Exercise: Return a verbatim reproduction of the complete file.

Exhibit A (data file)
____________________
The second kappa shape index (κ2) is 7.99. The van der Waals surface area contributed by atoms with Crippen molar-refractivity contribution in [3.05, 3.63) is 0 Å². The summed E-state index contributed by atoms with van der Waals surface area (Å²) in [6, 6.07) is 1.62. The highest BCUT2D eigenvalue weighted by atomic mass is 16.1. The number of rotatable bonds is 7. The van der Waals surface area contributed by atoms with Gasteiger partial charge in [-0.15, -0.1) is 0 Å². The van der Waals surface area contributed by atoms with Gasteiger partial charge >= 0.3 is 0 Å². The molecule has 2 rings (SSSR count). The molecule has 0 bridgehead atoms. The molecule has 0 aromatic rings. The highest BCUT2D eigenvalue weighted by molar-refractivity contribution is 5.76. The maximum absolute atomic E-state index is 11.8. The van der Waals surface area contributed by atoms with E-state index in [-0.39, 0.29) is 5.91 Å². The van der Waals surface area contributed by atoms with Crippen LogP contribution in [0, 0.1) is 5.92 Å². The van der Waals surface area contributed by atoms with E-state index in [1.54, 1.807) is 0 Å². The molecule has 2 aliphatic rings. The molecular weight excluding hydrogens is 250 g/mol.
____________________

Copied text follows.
The second kappa shape index (κ2) is 7.99. The van der Waals surface area contributed by atoms with Crippen molar-refractivity contribution in [3.05, 3.63) is 0 Å². The summed E-state index contributed by atoms with van der Waals surface area (Å²) in [6, 6.07) is 1.62. The highest BCUT2D eigenvalue weighted by atomic mass is 16.1. The number of rotatable bonds is 7. The van der Waals surface area contributed by atoms with Gasteiger partial charge in [-0.15, -0.1) is 0 Å². The van der Waals surface area contributed by atoms with Gasteiger partial charge >= 0.3 is 0 Å². The molecule has 2 rings (SSSR count). The molecule has 0 bridgehead atoms. The molecule has 0 aromatic rings. The highest BCUT2D eigenvalue weighted by molar-refractivity contribution is 5.76. The maximum absolute atomic E-state index is 11.8. The van der Waals surface area contributed by atoms with E-state index in [-0.39, 0.29) is 5.91 Å². The van der Waals surface area contributed by atoms with Crippen LogP contribution in [0, 0.1) is 5.92 Å². The van der Waals surface area contributed by atoms with E-state index in [1.54, 1.807) is 0 Å². The molecule has 2 aliphatic rings. The molecular weight excluding hydrogens is 250 g/mol.